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What about Vitamin K in cholestasis?
Women with obstetric cholestasis may be offered daily Vitamin K tablets until delivery. This is to minimize the risk of postpartum haemorrhage and also fetal or neonatal haemorrhage. The condition is associated with a theoretical increase in the risk of these complications.
What about the itchy skin eruptions affecting pregnant women?
This is more common than obstetric cholestasis. It can occur at any stage of the pregnancy, even though it is rare in the first fifteen weeks of gestation. Some women are affected for the first time in the first week after delivery.
The characteristic rash normally begins on the abdomen, before spreading elsewhere on the body. The face is usually spared.
The itching can be quite severe and distressing.
Apart from the distress caused by itching, the condition is harmless to the mother and the fetus. When the itching is severe, mild steroids in the form of a cream, lotion, even tablets may be used to relieve the symptoms.
It clears up rapidly and totally after delivery.
Does this condition recur in subsequent pregnancy?
Not always, but it may do. When this happens, it is usually milder than the previous time.
Are there any other pregnancy-specific conditions?
Yes. The one other dramatic skin condition is the one known as "pemphigoid gestationis"(PG) Formerly it was called "herpes gestationis", but the name "herpes" was misleading as it has nothing to do with the herpes virus.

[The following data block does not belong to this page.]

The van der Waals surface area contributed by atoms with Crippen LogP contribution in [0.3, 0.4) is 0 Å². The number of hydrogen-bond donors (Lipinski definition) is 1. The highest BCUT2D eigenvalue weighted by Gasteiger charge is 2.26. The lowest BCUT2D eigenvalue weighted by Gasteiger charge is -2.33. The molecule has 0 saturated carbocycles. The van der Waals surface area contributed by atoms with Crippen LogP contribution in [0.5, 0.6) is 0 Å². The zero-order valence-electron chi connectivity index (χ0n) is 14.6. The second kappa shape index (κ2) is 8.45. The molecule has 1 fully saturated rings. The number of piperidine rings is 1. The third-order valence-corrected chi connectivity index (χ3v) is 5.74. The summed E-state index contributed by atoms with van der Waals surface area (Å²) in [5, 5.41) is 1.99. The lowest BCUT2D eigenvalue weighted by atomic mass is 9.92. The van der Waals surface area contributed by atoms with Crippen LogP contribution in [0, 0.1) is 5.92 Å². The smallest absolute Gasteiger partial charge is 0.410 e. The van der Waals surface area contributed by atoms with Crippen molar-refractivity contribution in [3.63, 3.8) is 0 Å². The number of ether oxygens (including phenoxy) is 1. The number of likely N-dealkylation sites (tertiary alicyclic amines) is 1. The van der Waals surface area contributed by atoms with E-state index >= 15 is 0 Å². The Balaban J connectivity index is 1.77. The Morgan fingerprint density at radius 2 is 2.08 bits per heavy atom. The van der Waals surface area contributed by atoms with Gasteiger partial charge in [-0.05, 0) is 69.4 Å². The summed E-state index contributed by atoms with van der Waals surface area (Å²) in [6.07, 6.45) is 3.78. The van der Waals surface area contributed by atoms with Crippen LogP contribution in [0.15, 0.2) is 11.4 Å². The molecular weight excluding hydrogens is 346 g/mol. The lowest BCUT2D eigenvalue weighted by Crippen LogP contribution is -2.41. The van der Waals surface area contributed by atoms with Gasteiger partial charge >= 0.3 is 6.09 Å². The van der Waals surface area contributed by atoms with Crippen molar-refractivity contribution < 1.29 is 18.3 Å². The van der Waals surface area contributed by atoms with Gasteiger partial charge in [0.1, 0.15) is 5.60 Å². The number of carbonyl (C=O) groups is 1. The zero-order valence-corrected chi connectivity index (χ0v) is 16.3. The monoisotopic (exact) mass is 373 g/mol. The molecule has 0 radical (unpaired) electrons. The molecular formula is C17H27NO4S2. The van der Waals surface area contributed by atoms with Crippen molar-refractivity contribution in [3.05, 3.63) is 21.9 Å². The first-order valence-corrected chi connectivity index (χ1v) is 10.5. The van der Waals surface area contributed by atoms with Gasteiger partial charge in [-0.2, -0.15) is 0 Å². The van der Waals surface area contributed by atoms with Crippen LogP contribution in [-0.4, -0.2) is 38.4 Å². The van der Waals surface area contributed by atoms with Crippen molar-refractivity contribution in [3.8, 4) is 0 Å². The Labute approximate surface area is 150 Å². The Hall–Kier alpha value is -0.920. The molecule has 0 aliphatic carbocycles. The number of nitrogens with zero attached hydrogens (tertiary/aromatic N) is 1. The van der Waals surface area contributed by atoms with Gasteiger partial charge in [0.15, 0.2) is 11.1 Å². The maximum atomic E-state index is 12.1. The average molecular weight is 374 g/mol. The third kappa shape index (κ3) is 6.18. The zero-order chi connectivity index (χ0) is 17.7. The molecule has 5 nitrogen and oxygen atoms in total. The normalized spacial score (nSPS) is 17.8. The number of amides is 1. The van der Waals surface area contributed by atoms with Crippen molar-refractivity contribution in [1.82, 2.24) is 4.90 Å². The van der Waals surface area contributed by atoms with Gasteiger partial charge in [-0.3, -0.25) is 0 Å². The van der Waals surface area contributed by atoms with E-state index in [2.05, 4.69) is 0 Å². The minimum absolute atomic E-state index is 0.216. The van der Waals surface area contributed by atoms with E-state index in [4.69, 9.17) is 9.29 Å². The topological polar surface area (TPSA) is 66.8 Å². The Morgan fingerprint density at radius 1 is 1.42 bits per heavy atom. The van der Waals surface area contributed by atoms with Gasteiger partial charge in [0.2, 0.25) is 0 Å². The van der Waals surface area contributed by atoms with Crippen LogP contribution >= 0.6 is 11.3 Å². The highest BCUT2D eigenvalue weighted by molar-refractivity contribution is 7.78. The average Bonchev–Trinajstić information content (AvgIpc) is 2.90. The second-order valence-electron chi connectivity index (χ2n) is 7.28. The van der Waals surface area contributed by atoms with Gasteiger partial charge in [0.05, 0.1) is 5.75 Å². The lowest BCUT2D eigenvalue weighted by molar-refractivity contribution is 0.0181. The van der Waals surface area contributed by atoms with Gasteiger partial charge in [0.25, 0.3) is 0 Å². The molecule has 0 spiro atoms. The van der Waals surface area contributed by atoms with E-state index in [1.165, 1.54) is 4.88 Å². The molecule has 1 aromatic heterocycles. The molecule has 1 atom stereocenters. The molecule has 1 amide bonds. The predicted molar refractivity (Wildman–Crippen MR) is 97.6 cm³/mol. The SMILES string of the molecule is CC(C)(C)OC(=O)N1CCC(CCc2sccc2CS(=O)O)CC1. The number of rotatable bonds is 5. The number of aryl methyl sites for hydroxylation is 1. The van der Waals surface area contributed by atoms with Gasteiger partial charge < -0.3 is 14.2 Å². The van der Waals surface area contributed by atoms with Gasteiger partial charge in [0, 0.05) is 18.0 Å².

This condition is characterised by the eruption of fluid-filled lesions that then crust. It looks like a water-burn injury, except it itches. The lesions typically start around the navel before spreading all over. Palms and soles are not spared and occasionally the mouth may be affected.
There are no other complications to the mother but the condition has a tendency to recur, with increased severity in subsequent pregnancies.
There is only weak evidence that the baby may be growth restricted in some cases.
A small proportion of babies develop a milder form of the condition after the birth, but this soon clears up.
So, a mother with pemphigoid gestationis (PG) should not worry about the baby’s wellbeing?
Not at all. Even though there is a slight increase in the risk of premature delivery, there is no direct adverse effect on the baby from this condition.
What causes Pemphigoid gestationis (PG)?
This is an autoimmune condition. This means the individual develops antibodies against some normal body proteins. What triggers the development of these hostile antibodies is not known. Whilst the condition is associated with pregnancy, in rare cases the condition can recur after delivery when the periods resume or if the new mother starts taking the oral contraceptive pill.
Pemphigoid gestationis almost invariably resolve completely a few weeks after delivery but rarely symptoms have been known to persist for several months.